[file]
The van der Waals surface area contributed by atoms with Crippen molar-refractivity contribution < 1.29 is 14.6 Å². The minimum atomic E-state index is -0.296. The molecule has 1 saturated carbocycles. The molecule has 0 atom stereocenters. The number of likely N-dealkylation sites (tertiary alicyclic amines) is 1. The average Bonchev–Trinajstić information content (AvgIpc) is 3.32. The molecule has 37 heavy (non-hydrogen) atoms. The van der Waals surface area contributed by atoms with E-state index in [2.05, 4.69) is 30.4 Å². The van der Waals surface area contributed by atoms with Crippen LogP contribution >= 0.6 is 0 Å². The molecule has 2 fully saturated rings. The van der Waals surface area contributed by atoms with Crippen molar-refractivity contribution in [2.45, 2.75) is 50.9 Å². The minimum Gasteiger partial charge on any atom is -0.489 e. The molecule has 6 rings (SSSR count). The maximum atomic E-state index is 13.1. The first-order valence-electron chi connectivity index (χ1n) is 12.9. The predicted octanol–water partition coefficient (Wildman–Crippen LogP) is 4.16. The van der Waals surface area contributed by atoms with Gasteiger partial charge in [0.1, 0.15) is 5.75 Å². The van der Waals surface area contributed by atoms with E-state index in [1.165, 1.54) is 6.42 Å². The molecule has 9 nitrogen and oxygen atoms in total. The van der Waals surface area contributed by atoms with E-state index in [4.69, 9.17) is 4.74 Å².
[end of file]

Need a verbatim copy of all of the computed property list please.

The van der Waals surface area contributed by atoms with Crippen molar-refractivity contribution < 1.29 is 14.6 Å². The minimum atomic E-state index is -0.296. The molecule has 1 saturated carbocycles. The molecule has 0 atom stereocenters. The number of likely N-dealkylation sites (tertiary alicyclic amines) is 1. The average Bonchev–Trinajstić information content (AvgIpc) is 3.32. The molecule has 37 heavy (non-hydrogen) atoms. The van der Waals surface area contributed by atoms with E-state index in [2.05, 4.69) is 30.4 Å². The van der Waals surface area contributed by atoms with Crippen LogP contribution >= 0.6 is 0 Å². The molecule has 2 fully saturated rings. The van der Waals surface area contributed by atoms with Crippen molar-refractivity contribution in [2.45, 2.75) is 50.9 Å². The minimum Gasteiger partial charge on any atom is -0.489 e. The molecule has 6 rings (SSSR count). The maximum atomic E-state index is 13.1. The first-order valence-electron chi connectivity index (χ1n) is 12.9. The predicted octanol–water partition coefficient (Wildman–Crippen LogP) is 4.16. The van der Waals surface area contributed by atoms with Gasteiger partial charge in [0.1, 0.15) is 5.75 Å². The van der Waals surface area contributed by atoms with E-state index in [1.165, 1.54) is 6.42 Å². The molecule has 9 nitrogen and oxygen atoms in total. The van der Waals surface area contributed by atoms with E-state index in [4.69, 9.17) is 4.74 Å².